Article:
Cons of disinvestment of Air India
- Many sectors and routes that private airlines may not find economical to operate are handled by Air India. E.g., Private Airlines give limited services to North East.
- Air India, which is a sovereign airline, is used by Government in emergency evacuations of Indian nationals from warzones.
National Civil Aviation Policy, 2016
Key highlights of Aviation Policy-2016 are as follows
1. 5/20 rule Scrapped
- 5/20 rule, i.e. 5 years of operation and a fleet of 20 aircraft before handling international flights, has been scrapped.
- But airlines will have to operate at least 20 aeroplanes or 20% of their planes (whichever is higher) on domestic routes.
2. Improve Air connectivity to smaller cities
- The policy wants to improve air connectivity with smaller cities.
3. Subsidized Tickets
- Under the regional connectivity scheme, the maximum price that can be charged is Rs 2500 per hour.
- A 2% levy is to be charged on all domestic and overseas tickets to subsidize airlines’ losses.
- Airports in Tier 2 and 3 cities will be operationalized on the ‘No Frills Model’.
5. Open Skies Policy
- Under the ‘Open Skies Policy’, foreign airlines can operate unrestricted and unlimited flights in and out of India. It will help India become a regional hub like Dubai and Hong Kong.
6. Other important
- Maintenance, Repair & Overhaul (MRO) don’t have to pay a royalty to airports where they operate, which will help make India an MRO hub. Royalty is up to 20% presently.
Side Topic: No Frills Airport
- No Frill Airports are the airports with lesser facilities like no escalators, no AC Lounges etc.
- These Airports are made in small cities because airports providing high-end facilities are not feasible in Tier II & III Cities.
|2017||Aviation Ministry announced a scheme named UDAN (Ude Desh ka Aam Naagrik) to increase air traffic to Tier II & Tier III cities.|
|2018||Second phase of UDAN scheme announced.|
|2019||UDAN (International) scheme launched, under which Guwahati Airport will be connected to Bangkok and Dhaka shortly.|
- Capping the fare
- Airfare for an hour’s journey of about 500km is capped at ₹2,500.
- In the case of helicopter operations, fares are capped at ₹2,500 for a 30-minute flight.
- Seaplanes have also been included in the scheme in the subsequent phases.
- Capping of airfare is applicable on half of the flight’s seats.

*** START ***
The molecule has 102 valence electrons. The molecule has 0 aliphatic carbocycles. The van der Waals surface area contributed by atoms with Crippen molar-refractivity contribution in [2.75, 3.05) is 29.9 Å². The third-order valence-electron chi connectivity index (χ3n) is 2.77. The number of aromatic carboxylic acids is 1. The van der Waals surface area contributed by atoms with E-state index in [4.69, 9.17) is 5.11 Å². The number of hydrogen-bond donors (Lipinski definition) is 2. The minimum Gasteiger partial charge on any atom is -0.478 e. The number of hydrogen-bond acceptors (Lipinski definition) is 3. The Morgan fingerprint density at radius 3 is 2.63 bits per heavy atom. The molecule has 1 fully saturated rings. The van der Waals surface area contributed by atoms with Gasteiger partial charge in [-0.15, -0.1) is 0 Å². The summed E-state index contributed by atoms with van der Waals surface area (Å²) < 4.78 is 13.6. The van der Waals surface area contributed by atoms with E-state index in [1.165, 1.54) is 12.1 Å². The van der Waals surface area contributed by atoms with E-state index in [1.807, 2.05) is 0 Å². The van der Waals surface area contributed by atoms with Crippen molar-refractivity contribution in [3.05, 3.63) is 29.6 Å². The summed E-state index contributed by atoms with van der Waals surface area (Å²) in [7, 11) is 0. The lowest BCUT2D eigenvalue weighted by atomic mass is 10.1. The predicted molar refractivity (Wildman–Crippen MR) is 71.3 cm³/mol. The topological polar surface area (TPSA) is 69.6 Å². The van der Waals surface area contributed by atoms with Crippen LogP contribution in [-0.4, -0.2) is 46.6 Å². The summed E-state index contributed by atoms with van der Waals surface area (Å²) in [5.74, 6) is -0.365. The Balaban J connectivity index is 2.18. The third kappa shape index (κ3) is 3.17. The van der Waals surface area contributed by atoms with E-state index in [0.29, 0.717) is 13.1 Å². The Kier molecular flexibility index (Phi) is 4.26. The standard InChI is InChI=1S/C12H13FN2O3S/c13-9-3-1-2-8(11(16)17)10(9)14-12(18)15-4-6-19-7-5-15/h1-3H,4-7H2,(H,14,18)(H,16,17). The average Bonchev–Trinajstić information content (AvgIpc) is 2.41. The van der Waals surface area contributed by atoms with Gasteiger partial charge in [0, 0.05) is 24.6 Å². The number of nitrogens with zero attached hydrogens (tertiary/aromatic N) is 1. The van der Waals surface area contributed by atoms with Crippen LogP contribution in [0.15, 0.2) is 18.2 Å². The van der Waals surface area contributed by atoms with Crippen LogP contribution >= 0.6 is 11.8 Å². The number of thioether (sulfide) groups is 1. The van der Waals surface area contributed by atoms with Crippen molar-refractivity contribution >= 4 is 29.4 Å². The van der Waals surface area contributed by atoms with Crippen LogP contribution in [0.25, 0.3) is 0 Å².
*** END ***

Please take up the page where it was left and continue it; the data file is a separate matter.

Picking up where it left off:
- Centre provides subsidy support to airlines via a Viability Gap Fund (VGF), which obtains money by levying cess on non-regional routes.
- Airlines get three-year exclusive rights to operate regional flights.
- No airport charges for airlines as airline operators complain that airport expenses constitute 25% to 30% of operating costs.
- The scheme will be operational for a period of 10 years.
- The scheme has brought Tier 2 and Tier 3 cities into the country’s aviation network.
- Positive Spillover Effect on Economy: The scheme will make businesses and trade more efficient, enable medical services and promote tourism.
- Employment Generation: As per the International Civil Aviation Organisation, each job created in the aviation sector creates 6.1 jobs in the economy.
- This scheme can help in improving the health of the ailing Aviation Sector. Even if 1 middle-class family buy 1 air trip per year, the Aviation sector can sell 35 crore tickets.
- Misdirection of Subsidy
- Even without the subsidy, there was an increase in air flyers.
- The subsidy is given to Middle Class when it could better serve some Social Schemes aimed at Lower Class.
- Against Laisse – Faire: Airlines are given exclusive rights for 3 years, and other airlines cant operate there even if they want to.
- Another levy for creating the Viability Gap Fund will impact the already overtaxed Aviation Sector. Taxes on ATF is already among the highest in the world.
NABH (Nextgen Airports for Bharat) Nirman initiative
Aim: Capacity augmentation of the airport because 25 busiest airports of India are operating beyond their capacity.
What it will do?
- Expansion of the airport capacity to handle a billion trips a year.
- Establish about 100 new airports in the next 15 years at an estimated Rs 4 lakh crore investment.
- Increase the economic and tourism activities in the smaller cities by connecting them with airline services.
FDI in Aviation
Bodies related to Aviation Sector
Ministry of Civil Aviation
- Ministry of Civil Aviation mainly looks after the Aviation sector in India
Airport Authority of India
- AAI is a PSU of Miniratna category.
- Sovereign Air traffic controller of India.
- It manages international airports, domestic airports, and custom airports.
Directorate General of Civil Aviation (DGCA)
- DGCA is the regulatory body of Civil Aviation.
- Its functions include
- Registrar of civil aircrafts
- Laying down airworthiness requirement
- Gives license to pilots
- Investigates of minor accidents
- Implements Chicago Convention
Bureau of Civil Aviation Security (BCAS)
- Initially, it was a cell in DGCA setup in 1976 on the recommendation of the Pandey Committee after an aircraft hijack in 1976. It has been restructured now an independent department under the Ministry of civil aviation, after Kanishka Tragedy in 1985
- BCAS is the regulator of the security of civil aviation.
- Under Aircraft Security Rules, 2022, BCAS can impose penalties of up to ₹1 crore on airports and airlines for violation of security measures.
International Civil Aviation Organization (ICAO)
- ICAO is a specialized agency of the UN and was set up under the provisions of the Chicago Convention of 1944.
- It is headquartered in Montreal, Canada and India is a member of ICAO since its inception.
- ICAO ensures the operation of airlines between different countries.